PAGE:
1) Ensure your sources are solid, knowledgeable, and the best voice available for the given topic. Also, make sure you are aware of anything you've made a deal with them about, such as anonymity. If a person is to be left anonymous, the journalist and staff will ensure all safeguards are put in place to ensure anonymity is maintained. If the source has a vendetta or axe to grind, include the source's bias in your reporting. Confidential sources should be used as sparingly as possible. A court cannot weigh your source or the validity of the information they gave you if they cannot defend you in that same courtroom. If you have an anonymous source, assume people will believe that you have made it all up. An on-the-record named source is always the best option.
2) Comment, comment, comment. Always go to the "other side" with everything you are going to publish. Always ask questions. Comment, comment, comment. Always bake-in their side of the story. Our rule is "no surprises journalism.” Produce content that you would respect finding on the front page of every news site, if you or your (in)actions were the focus of the content.
3) The more damning a story is, the more care you should show the story. The "other side" is not a villain and they will never be referred to in such a manner. Everyone deserves to be written about in a rigorous, complex, and intriguing way, because they are human, too. Your tone needs to reflect the seriousness of the story. You are not a jury. Make sure you write directly down the middle.
4) Did you attribute accurately? Do not editorialize content. We are human, so we have opinions, but they will not be tolerated in our content. Be sure you are not turning accusations into facts.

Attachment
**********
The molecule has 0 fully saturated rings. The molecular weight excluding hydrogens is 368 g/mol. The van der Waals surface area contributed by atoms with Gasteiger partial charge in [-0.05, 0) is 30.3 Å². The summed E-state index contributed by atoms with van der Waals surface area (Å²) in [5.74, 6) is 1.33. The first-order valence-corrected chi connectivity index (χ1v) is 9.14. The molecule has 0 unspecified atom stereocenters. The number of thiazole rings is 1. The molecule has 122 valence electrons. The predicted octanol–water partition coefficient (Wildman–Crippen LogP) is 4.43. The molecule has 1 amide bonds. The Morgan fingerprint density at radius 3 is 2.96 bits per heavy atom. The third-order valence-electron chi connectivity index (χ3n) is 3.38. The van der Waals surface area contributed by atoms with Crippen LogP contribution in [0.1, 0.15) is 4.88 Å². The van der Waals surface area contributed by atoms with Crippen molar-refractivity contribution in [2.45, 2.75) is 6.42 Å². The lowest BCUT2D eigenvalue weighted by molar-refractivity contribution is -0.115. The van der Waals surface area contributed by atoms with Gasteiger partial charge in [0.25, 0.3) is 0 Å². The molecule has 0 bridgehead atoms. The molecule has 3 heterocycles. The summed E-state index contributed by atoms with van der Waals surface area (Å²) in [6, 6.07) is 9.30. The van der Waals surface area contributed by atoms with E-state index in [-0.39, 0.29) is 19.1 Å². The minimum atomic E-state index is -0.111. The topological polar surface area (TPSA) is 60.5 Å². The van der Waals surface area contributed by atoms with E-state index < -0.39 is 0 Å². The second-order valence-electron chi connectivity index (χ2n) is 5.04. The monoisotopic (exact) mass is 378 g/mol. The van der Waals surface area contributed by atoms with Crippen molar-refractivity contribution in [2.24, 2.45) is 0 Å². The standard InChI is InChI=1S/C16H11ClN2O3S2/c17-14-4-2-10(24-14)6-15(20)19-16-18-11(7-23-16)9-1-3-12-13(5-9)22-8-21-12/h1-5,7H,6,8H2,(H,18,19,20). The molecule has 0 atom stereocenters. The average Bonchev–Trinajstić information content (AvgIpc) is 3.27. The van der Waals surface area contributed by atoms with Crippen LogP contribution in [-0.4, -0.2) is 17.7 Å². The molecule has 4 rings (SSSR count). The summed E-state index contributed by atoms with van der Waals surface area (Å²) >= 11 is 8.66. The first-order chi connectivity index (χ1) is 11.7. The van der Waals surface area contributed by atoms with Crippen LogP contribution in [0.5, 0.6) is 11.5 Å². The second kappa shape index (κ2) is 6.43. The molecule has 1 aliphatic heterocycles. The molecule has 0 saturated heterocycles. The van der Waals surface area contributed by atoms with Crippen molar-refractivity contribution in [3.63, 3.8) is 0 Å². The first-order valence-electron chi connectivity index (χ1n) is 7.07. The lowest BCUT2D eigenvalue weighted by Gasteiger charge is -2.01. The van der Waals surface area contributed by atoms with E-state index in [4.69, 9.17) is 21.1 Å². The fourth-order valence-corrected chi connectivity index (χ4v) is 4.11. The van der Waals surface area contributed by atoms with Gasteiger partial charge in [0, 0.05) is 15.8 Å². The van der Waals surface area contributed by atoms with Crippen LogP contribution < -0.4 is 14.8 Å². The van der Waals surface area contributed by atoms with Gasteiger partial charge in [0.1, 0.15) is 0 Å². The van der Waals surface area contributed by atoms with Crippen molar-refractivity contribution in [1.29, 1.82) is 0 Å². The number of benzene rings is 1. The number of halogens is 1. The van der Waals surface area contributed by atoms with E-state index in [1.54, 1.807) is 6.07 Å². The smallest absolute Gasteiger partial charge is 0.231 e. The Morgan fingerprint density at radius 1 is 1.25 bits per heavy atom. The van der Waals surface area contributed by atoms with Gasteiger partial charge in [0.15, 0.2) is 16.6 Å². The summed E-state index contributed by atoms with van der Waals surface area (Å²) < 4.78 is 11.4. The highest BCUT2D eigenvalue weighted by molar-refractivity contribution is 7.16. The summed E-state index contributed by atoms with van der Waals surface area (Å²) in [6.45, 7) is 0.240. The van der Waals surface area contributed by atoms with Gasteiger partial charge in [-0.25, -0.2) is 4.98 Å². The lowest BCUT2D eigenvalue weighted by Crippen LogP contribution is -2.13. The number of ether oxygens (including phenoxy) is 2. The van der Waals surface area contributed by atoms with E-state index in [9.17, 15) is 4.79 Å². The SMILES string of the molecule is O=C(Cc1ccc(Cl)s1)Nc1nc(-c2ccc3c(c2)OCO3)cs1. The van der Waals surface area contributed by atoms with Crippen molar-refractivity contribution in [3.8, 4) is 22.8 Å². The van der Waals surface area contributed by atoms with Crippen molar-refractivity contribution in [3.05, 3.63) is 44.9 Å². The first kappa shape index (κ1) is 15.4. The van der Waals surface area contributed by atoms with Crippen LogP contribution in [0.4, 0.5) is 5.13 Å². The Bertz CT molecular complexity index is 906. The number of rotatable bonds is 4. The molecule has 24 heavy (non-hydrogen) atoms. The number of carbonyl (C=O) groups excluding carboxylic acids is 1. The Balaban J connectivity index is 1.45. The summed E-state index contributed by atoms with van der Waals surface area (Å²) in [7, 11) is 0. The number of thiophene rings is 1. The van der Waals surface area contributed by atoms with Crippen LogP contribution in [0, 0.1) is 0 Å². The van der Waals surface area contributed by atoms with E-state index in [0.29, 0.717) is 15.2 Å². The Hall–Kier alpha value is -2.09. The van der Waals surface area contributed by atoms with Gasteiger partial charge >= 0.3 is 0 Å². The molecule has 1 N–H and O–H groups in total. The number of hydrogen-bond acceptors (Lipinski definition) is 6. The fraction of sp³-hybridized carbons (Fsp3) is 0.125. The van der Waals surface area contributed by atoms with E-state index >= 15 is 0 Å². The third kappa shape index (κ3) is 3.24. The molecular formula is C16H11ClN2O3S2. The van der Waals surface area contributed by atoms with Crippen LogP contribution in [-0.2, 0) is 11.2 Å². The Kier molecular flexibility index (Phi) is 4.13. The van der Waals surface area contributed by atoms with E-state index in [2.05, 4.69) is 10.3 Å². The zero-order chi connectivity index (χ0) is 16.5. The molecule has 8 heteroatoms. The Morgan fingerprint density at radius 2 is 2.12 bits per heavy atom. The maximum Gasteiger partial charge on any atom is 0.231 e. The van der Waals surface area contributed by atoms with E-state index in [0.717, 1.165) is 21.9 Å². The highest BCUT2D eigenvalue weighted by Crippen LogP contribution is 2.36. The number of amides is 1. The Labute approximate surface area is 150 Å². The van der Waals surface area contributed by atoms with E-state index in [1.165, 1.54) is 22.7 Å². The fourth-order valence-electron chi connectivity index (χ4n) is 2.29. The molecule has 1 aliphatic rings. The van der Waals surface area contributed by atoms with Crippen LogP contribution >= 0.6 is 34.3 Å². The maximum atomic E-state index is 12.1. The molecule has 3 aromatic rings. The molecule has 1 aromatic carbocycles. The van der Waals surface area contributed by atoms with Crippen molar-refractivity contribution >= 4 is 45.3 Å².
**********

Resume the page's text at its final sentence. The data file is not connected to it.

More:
5) Fairness is broad, but is the article fair? Can we back up the article with supporting materials and facts? Do not jump to conclusions. Do not characterize things. When writing, stick to the facts and what you understand to be accurate. Always.
6) Don't be vague. Do not insinuate. Do not suggest. Be concise. Be thorough. Be accurate. If you don't know it, don't imply it. If you're not totally sure, you need to be sure. And if you're not sure, keep reporting until you are sure. And if you’re wrong, admit it. Don’t hide your mistakes or nobody will trust us.
7) Be careful to not violate privacy laws. You need to be very careful about anything you write with health history, abuse of any kind, job history, adultery, and anything that is personal, private or embarrassing. You must make it clear as to why the average person should care and why it will matter to them. Always say things straight up. Don't inflate things. If you need one nugget or your story falls apart, you’re simply not done reporting.
8) Statements of an opinion must be supported by facts. Make sure you have not made any torts when doing your reporting. Make sure you do everything cleanly, and do not make decisions on your own. Always ask an editor if you're not sure if you've broken the law. Have you told everyone who you are and what you're doing. Always tell the truth. If you lie, you will not write for us. Ever.
9) Do not break any contracts or embargoes for any amount of information. If you say something, stand by it, but you need to have asked the editor first.
10) There are a host of international laws. Do not violate any international laws.